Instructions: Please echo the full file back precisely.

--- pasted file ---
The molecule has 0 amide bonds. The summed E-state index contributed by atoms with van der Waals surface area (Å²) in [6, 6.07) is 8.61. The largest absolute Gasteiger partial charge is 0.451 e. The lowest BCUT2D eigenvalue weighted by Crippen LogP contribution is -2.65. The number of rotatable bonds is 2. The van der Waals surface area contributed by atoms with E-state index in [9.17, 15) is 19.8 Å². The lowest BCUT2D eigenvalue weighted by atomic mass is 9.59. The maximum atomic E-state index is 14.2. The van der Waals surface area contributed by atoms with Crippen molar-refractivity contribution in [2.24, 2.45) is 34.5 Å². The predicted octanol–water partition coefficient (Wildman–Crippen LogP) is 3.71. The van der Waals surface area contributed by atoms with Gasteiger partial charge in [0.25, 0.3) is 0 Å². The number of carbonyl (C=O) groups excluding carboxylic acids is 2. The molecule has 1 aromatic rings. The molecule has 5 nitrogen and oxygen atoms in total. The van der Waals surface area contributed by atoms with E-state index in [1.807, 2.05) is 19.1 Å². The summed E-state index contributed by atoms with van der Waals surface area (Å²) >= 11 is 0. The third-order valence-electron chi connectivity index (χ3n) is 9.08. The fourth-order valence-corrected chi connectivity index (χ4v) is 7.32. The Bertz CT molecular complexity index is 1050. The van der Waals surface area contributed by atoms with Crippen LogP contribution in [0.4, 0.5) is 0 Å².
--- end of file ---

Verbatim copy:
The molecule has 0 amide bonds. The summed E-state index contributed by atoms with van der Waals surface area (Å²) in [6, 6.07) is 8.61. The largest absolute Gasteiger partial charge is 0.451 e. The lowest BCUT2D eigenvalue weighted by Crippen LogP contribution is -2.65. The number of rotatable bonds is 2. The van der Waals surface area contributed by atoms with E-state index in [9.17, 15) is 19.8 Å². The lowest BCUT2D eigenvalue weighted by atomic mass is 9.59. The maximum atomic E-state index is 14.2. The van der Waals surface area contributed by atoms with Crippen molar-refractivity contribution in [2.24, 2.45) is 34.5 Å². The predicted octanol–water partition coefficient (Wildman–Crippen LogP) is 3.71. The van der Waals surface area contributed by atoms with Gasteiger partial charge in [0.25, 0.3) is 0 Å². The number of carbonyl (C=O) groups excluding carboxylic acids is 2. The molecule has 1 aromatic rings. The molecule has 5 nitrogen and oxygen atoms in total. The van der Waals surface area contributed by atoms with E-state index in [1.807, 2.05) is 19.1 Å². The summed E-state index contributed by atoms with van der Waals surface area (Å²) >= 11 is 0. The third-order valence-electron chi connectivity index (χ3n) is 9.08. The fourth-order valence-corrected chi connectivity index (χ4v) is 7.32. The Bertz CT molecular complexity index is 1050. The van der Waals surface area contributed by atoms with Crippen LogP contribution in [0.4, 0.5) is 0 Å².